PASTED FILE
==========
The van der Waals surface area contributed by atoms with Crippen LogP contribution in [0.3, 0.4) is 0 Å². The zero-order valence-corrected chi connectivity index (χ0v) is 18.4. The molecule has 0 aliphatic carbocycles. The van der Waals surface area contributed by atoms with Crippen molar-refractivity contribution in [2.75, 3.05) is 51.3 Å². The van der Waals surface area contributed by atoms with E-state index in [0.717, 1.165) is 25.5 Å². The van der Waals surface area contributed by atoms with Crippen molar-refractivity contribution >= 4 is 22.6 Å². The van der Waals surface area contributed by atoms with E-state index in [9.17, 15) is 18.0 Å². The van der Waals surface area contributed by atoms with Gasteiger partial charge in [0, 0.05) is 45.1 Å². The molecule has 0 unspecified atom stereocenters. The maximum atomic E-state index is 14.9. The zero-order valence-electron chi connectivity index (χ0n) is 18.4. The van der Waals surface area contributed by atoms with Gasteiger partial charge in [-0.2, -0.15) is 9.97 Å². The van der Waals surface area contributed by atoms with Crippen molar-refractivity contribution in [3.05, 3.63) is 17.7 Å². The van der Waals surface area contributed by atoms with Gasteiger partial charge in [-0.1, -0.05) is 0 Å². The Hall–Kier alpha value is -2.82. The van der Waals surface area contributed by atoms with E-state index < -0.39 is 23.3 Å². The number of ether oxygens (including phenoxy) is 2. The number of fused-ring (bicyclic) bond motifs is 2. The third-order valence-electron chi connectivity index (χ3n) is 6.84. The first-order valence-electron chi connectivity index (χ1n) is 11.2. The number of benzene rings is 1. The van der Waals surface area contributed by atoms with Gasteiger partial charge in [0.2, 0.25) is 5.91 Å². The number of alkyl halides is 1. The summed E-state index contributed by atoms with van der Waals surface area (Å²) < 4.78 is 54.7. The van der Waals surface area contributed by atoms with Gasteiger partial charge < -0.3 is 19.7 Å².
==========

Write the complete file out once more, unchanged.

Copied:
The van der Waals surface area contributed by atoms with Crippen LogP contribution in [0.3, 0.4) is 0 Å². The zero-order valence-corrected chi connectivity index (χ0v) is 18.4. The molecule has 0 aliphatic carbocycles. The van der Waals surface area contributed by atoms with Crippen molar-refractivity contribution in [2.75, 3.05) is 51.3 Å². The van der Waals surface area contributed by atoms with E-state index in [0.717, 1.165) is 25.5 Å². The van der Waals surface area contributed by atoms with Crippen molar-refractivity contribution >= 4 is 22.6 Å². The van der Waals surface area contributed by atoms with E-state index in [9.17, 15) is 18.0 Å². The van der Waals surface area contributed by atoms with Gasteiger partial charge in [0, 0.05) is 45.1 Å². The molecule has 0 unspecified atom stereocenters. The maximum atomic E-state index is 14.9. The zero-order valence-electron chi connectivity index (χ0n) is 18.4. The van der Waals surface area contributed by atoms with Gasteiger partial charge in [-0.2, -0.15) is 9.97 Å². The van der Waals surface area contributed by atoms with Crippen molar-refractivity contribution in [3.05, 3.63) is 17.7 Å². The van der Waals surface area contributed by atoms with Gasteiger partial charge in [-0.1, -0.05) is 0 Å². The Hall–Kier alpha value is -2.82. The van der Waals surface area contributed by atoms with E-state index < -0.39 is 23.3 Å². The number of ether oxygens (including phenoxy) is 2. The number of fused-ring (bicyclic) bond motifs is 2. The third-order valence-electron chi connectivity index (χ3n) is 6.84. The first-order valence-electron chi connectivity index (χ1n) is 11.2. The number of benzene rings is 1. The van der Waals surface area contributed by atoms with Gasteiger partial charge in [0.2, 0.25) is 5.91 Å². The number of alkyl halides is 1. The summed E-state index contributed by atoms with van der Waals surface area (Å²) < 4.78 is 54.7. The van der Waals surface area contributed by atoms with Gasteiger partial charge < -0.3 is 19.7 Å².